Proposal Forms - written and verbal - When you arrange your motor insurance you will either: complete and sign a written Proposal Form; or you will complete the Proposal Form verbally (over the telephone with a sales operator - in which case the telephone call will be recorded and can be replayed if required). Each of the questions that you answer at the Proposal Form stage is the basis of the insurance contract. So, if you have answered any of the questions incorrectly then the Insurance Company can declare the policy null and void from inception. A worst case scenario is that you have altered the engine management chip in your car, or you have fitted high performance parts to your car - but at the Proposal Form stage you simply said that your car was a basic 1.6 GL. You then have an accident and look to your Insurance Company to pay for the cost of your car, as it is a total write-off. The Insurance Company sends an Inspector to view your car and the Inspector identifies that your car was not a basic 1.6GL but had been modified. The Insurance Company can declare your policy to be null and void from inception and can (legally) refuse to pay you any money whatsoever. So, always make sure that you answer every question accurately (and honestly).

Your motor insurance Certificate and Policy - Your motor insurance certificate is often a "shortened" one-page document and is normally accompanied by your insurance policy document (which can often run to many tens of pages). You must study your policy, as this is the document that forms the basis of the contract between you and the Insurance Company. There are many different types of policy wordings/rules (for example, your policy may not cover drivers of your car who are under 25 years old) so make sure that you read it and that you have asked about the policy conditions at the time you take it out.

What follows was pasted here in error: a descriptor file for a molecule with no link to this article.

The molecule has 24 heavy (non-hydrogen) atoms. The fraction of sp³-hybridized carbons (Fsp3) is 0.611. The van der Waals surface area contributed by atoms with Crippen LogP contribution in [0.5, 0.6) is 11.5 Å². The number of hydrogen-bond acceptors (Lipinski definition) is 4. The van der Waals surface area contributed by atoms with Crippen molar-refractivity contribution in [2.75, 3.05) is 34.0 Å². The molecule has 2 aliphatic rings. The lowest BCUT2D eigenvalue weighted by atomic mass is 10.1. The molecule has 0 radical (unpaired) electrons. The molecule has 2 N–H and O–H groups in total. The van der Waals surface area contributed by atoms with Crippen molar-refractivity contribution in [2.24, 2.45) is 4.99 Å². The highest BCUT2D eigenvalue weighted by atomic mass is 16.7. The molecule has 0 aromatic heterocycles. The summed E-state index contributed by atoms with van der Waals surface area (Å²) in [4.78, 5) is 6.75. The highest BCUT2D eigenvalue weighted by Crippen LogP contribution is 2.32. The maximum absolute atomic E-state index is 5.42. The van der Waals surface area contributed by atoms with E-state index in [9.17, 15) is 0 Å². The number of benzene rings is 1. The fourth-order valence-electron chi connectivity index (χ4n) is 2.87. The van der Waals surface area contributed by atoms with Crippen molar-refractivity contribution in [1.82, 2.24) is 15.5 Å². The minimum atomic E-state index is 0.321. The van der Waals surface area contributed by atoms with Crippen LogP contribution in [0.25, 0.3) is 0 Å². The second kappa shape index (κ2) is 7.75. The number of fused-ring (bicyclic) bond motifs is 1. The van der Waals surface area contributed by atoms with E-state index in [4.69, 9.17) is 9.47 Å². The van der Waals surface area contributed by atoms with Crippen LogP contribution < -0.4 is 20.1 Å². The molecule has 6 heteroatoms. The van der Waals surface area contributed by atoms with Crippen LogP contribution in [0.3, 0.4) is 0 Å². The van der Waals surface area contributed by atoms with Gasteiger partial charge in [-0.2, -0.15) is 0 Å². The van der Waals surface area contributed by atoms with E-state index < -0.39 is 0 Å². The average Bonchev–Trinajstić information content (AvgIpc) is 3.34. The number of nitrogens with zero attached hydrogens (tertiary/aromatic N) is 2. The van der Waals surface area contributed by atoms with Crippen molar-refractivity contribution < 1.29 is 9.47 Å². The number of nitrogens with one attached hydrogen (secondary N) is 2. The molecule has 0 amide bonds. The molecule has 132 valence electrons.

Value (cost) of your car - The value that you put on your car at the time you take out the policy is not necessarily the amount that you will receive if your car were to be written-off. All cars depreciate on a monthly basis and are therefore worth less at the end of a year than at the beginning of a year. In addition, you may have paid full dealership price for your car a few years ago and the cost of buying a similar car today may be much less. So, if you are unfortunate enough to be involved in an accident that results in your car being declared a total loss (write-off), you have to be prepared to be offered less than you might think your car was worth. Most Insurance Companies will now try and find you a replacement car, with similar age and mileage to your own car, and supply it directly to you rather than settle a cash amount upon you.

Multiple policy discounts - Many Insurance Companies will offer you a discount if you have more than one policy with them (for example you may have your household insurance policy and car insurance policy with a different insurance company, as they were the two best quotes that you obtained when you took out your insurance). It's worth checking out when you next obtain a quotation.

And finally… Remember to shop around and get the best cover at the best price (if something appears to be cheap, you may well regret it if you come to make a claim and find policy exclusions, large hidden excesses, poor claims service etc.). An independent intermediary (like us), agent or broker is always worth trying, as well as one or two of the "big name" direct insurance companies. Remember, there are over one hundred companies out there, all trying to make a profit out of motor insurance - and each of them will have a different set of underwriting criteria, such that what may be deemed to be a poor (and high cost) risk to one insurance company may be seen as an acceptable (and low cost) risk to another insurance company.

The old adage about "you get what you pay for" is never more true than when choosing your insurance cover - make sure that you get the best cover at the best price.